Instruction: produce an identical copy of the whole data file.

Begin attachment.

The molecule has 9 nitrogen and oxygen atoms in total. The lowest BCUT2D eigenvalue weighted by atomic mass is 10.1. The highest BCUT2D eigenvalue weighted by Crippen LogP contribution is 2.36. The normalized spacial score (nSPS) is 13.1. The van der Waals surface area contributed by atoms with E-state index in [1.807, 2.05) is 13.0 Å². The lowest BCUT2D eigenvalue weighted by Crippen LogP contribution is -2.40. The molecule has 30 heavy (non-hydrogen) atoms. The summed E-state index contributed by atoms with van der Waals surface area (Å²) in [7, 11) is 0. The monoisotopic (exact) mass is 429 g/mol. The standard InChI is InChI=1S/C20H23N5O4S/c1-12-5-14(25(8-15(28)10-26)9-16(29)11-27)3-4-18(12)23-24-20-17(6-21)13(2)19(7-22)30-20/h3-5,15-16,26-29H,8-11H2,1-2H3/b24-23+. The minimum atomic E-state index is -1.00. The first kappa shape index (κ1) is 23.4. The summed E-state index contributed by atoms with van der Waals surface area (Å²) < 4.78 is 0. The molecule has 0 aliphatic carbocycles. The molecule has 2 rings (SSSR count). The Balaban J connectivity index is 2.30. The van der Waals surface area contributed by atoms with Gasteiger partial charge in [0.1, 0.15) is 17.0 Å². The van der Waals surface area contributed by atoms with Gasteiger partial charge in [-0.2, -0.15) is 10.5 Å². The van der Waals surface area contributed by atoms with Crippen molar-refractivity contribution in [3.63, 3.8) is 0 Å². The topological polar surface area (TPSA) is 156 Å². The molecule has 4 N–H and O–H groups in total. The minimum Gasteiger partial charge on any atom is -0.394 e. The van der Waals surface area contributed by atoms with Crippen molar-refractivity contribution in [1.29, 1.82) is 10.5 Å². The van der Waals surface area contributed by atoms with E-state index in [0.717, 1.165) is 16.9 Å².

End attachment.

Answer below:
The molecule has 9 nitrogen and oxygen atoms in total. The lowest BCUT2D eigenvalue weighted by atomic mass is 10.1. The highest BCUT2D eigenvalue weighted by Crippen LogP contribution is 2.36. The normalized spacial score (nSPS) is 13.1. The van der Waals surface area contributed by atoms with E-state index in [1.807, 2.05) is 13.0 Å². The lowest BCUT2D eigenvalue weighted by Crippen LogP contribution is -2.40. The molecule has 30 heavy (non-hydrogen) atoms. The summed E-state index contributed by atoms with van der Waals surface area (Å²) in [7, 11) is 0. The monoisotopic (exact) mass is 429 g/mol. The standard InChI is InChI=1S/C20H23N5O4S/c1-12-5-14(25(8-15(28)10-26)9-16(29)11-27)3-4-18(12)23-24-20-17(6-21)13(2)19(7-22)30-20/h3-5,15-16,26-29H,8-11H2,1-2H3/b24-23+. The minimum atomic E-state index is -1.00. The first kappa shape index (κ1) is 23.4. The summed E-state index contributed by atoms with van der Waals surface area (Å²) < 4.78 is 0. The molecule has 0 aliphatic carbocycles. The molecule has 2 rings (SSSR count). The Balaban J connectivity index is 2.30. The van der Waals surface area contributed by atoms with Gasteiger partial charge in [0.1, 0.15) is 17.0 Å². The van der Waals surface area contributed by atoms with Gasteiger partial charge in [-0.2, -0.15) is 10.5 Å². The van der Waals surface area contributed by atoms with Crippen molar-refractivity contribution in [3.63, 3.8) is 0 Å². The topological polar surface area (TPSA) is 156 Å². The molecule has 4 N–H and O–H groups in total. The minimum Gasteiger partial charge on any atom is -0.394 e. The van der Waals surface area contributed by atoms with Crippen molar-refractivity contribution in [1.29, 1.82) is 10.5 Å². The van der Waals surface area contributed by atoms with E-state index in [0.717, 1.165) is 16.9 Å².